1) HALACHAH: TAKING SHORTCUTS THROUGH THE PROPERTY OF OTHERS
QUESTION: The Mishnah states that one who makes a Neder not to derive pleasure from his friend is prohibited from walking through his friend's land. The Gemara says that the Mishnah follows the view of Rebbi Eliezer who maintains that "Vitur" (any use of another person's property which the owner does not mind) is nevertheless prohibited to one who is Asur with a Neder.
The Gemara clearly understands that it is commonly accepted that a person does not mind when others walk through his courtyard without explicit permission.
The Rishonim question the Gemara's assumption here from the Gemara in Bava Basra (57b). The Gemara there says that only partners who jointly own a piece of land do not mind if the other walks on the field, but landowners generally do not allow any other person to walk on their field without explicit permission. How is the Gemara here, which implies that a person does not mind if others walk though his field without explicit permission, to be reconciled with the Gemara in Bava Basra?
(a) The RAN quotes the RAMBAN who answers that the Gemara in Bava Basra refers to one who sits down and loiters in the courtyard. Most people do not want others loitering in their courtyard without permission. The Gemara here, on the other hand, refers to one who merely walks through the courtyard and uses it as a shortcut. Most people do not mind if their property is used as a shortcut.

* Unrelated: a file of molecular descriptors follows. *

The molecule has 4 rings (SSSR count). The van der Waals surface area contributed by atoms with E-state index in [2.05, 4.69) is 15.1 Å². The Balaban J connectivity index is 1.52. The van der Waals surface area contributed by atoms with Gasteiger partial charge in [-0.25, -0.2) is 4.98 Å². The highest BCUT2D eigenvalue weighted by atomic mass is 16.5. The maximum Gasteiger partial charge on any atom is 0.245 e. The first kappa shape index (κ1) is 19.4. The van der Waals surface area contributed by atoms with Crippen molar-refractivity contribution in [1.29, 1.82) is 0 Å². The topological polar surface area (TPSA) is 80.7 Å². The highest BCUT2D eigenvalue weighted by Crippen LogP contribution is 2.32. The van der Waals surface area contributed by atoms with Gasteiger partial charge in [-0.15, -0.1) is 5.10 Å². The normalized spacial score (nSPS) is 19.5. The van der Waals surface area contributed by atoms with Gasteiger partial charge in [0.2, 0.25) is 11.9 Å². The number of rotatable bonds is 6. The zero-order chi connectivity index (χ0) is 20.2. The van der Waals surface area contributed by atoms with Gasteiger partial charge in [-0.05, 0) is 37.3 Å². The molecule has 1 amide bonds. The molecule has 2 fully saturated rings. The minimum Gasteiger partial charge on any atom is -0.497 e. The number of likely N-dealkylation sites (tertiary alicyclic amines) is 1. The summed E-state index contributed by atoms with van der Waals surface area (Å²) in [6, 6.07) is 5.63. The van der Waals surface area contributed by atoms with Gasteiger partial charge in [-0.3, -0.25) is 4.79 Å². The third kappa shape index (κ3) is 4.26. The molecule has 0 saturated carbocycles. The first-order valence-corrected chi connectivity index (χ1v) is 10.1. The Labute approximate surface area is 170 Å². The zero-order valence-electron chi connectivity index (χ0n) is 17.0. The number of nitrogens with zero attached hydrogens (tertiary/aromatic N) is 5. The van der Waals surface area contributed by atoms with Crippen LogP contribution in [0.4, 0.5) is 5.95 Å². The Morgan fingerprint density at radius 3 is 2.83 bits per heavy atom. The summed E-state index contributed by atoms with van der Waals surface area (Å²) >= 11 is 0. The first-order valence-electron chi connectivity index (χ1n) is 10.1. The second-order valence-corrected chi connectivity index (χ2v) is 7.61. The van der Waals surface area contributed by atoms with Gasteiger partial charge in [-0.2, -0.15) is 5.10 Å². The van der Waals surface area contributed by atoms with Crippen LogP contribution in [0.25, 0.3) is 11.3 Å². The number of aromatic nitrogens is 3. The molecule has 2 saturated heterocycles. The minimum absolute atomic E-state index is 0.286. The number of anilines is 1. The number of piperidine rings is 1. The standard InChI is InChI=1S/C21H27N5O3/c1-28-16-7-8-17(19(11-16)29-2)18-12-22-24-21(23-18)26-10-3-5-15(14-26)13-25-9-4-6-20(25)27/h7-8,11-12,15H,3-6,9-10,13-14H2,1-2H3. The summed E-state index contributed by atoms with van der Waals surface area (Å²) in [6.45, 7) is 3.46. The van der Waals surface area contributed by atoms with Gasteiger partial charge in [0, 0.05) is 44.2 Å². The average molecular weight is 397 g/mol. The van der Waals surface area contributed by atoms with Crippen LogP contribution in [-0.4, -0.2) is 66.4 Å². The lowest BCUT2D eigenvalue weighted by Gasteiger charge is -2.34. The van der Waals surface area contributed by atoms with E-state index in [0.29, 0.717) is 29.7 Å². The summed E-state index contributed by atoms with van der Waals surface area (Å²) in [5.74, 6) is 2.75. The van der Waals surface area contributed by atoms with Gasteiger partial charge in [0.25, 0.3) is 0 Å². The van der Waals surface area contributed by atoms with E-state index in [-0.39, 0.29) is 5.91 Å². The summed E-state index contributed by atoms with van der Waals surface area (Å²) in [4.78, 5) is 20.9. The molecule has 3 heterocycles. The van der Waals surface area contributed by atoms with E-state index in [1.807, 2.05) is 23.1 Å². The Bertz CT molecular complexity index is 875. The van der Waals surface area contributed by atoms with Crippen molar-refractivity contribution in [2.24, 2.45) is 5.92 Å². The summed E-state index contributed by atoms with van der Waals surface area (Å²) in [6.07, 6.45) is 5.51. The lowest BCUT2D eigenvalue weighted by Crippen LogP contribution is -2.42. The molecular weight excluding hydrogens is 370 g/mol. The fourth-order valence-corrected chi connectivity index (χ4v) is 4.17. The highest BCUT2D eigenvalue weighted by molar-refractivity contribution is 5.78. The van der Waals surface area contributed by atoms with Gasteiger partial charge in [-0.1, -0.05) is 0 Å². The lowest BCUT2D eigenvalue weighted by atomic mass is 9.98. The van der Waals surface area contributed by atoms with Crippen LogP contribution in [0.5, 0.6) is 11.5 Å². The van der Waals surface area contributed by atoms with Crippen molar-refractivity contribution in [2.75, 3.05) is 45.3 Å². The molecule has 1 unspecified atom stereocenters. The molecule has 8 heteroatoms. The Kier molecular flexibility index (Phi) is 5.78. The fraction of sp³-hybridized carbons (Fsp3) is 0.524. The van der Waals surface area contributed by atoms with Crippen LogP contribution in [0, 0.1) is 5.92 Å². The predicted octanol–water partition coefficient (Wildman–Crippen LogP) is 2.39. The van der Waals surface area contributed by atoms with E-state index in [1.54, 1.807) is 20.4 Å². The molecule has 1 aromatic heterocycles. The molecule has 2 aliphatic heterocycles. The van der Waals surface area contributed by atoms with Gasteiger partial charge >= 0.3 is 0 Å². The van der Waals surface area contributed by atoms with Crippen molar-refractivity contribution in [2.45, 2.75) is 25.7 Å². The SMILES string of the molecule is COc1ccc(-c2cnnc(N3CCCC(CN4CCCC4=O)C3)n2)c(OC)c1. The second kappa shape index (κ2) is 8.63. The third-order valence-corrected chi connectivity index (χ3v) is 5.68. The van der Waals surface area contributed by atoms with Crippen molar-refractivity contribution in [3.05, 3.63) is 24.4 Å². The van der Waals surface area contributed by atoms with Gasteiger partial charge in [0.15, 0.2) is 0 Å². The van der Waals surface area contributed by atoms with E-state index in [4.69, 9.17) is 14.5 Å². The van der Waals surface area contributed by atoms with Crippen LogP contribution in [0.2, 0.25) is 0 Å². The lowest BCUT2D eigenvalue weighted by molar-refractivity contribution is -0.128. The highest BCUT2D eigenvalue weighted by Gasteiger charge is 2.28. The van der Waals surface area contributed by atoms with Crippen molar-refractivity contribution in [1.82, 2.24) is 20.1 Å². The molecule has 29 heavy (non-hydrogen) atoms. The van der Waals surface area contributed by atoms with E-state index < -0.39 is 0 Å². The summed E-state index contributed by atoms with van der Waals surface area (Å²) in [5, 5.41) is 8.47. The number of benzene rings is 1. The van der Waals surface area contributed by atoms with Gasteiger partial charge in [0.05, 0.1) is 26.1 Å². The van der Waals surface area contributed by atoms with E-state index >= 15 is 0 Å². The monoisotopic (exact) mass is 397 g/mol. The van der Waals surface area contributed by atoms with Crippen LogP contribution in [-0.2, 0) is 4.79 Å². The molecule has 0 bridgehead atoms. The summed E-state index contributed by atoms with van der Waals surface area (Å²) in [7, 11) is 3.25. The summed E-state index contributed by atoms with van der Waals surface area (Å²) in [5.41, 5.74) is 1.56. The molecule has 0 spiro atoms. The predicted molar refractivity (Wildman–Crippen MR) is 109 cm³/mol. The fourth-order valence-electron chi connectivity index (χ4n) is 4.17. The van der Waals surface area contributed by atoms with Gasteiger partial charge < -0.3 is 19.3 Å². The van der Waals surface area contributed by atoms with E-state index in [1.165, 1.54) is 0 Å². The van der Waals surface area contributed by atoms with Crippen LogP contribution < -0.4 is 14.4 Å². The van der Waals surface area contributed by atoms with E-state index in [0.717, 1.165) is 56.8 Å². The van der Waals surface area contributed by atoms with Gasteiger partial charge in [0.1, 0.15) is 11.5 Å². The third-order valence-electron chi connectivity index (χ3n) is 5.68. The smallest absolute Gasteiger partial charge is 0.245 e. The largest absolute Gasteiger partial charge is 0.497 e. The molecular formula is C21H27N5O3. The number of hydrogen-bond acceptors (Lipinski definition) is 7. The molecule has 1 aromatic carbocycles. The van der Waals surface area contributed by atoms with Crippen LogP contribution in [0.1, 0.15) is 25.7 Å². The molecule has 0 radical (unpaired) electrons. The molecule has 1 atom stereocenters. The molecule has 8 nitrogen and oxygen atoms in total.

(b) TOSFOS in Bava Basra quotes RABEINU TAM (see also Tosfos here in brief) who answers that the Gemara in Bava Basra refers specifically to a courtyard. People do not want others walking through their private courtyards. The Gemara here, on the other hand, refers specifically to a Bik'a (a large, open field, not used for personal purposes), and therefore the owner does not mind if people walk through it.
HALACHAH: In practice, it seems that the Ramban would permit using someone else's property as a shortcut without explicit permission, while Rabeinu Tam would prohibit walking through someone else's courtyard without permission. Since today one cannot assume that every owner of property permits everyone to take shortcuts through his property, every situation needs to be evaluated individually. (E. KORNFELD)